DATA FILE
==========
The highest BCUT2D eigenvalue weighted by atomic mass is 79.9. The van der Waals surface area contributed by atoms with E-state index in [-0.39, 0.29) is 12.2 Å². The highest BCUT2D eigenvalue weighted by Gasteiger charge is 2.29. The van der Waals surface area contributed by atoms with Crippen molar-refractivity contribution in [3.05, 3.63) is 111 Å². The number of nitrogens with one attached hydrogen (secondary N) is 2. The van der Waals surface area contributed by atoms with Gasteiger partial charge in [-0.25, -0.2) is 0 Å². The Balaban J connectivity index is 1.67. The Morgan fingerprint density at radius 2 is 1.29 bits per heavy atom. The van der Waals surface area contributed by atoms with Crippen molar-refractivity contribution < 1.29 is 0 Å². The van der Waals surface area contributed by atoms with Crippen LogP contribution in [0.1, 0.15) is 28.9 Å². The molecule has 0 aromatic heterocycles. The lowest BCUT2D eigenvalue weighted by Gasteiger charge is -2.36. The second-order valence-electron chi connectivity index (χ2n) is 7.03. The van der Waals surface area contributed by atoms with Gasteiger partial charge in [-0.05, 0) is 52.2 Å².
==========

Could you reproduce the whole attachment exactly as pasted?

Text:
The highest BCUT2D eigenvalue weighted by atomic mass is 79.9. The van der Waals surface area contributed by atoms with E-state index in [-0.39, 0.29) is 12.2 Å². The highest BCUT2D eigenvalue weighted by Gasteiger charge is 2.29. The van der Waals surface area contributed by atoms with Crippen molar-refractivity contribution in [3.05, 3.63) is 111 Å². The number of nitrogens with one attached hydrogen (secondary N) is 2. The van der Waals surface area contributed by atoms with Gasteiger partial charge in [-0.25, -0.2) is 0 Å². The Balaban J connectivity index is 1.67. The Morgan fingerprint density at radius 2 is 1.29 bits per heavy atom. The van der Waals surface area contributed by atoms with Crippen molar-refractivity contribution < 1.29 is 0 Å². The van der Waals surface area contributed by atoms with Crippen LogP contribution in [0.1, 0.15) is 28.9 Å². The molecule has 0 aromatic heterocycles. The lowest BCUT2D eigenvalue weighted by Gasteiger charge is -2.36. The second-order valence-electron chi connectivity index (χ2n) is 7.03. The van der Waals surface area contributed by atoms with Gasteiger partial charge in [-0.05, 0) is 52.2 Å².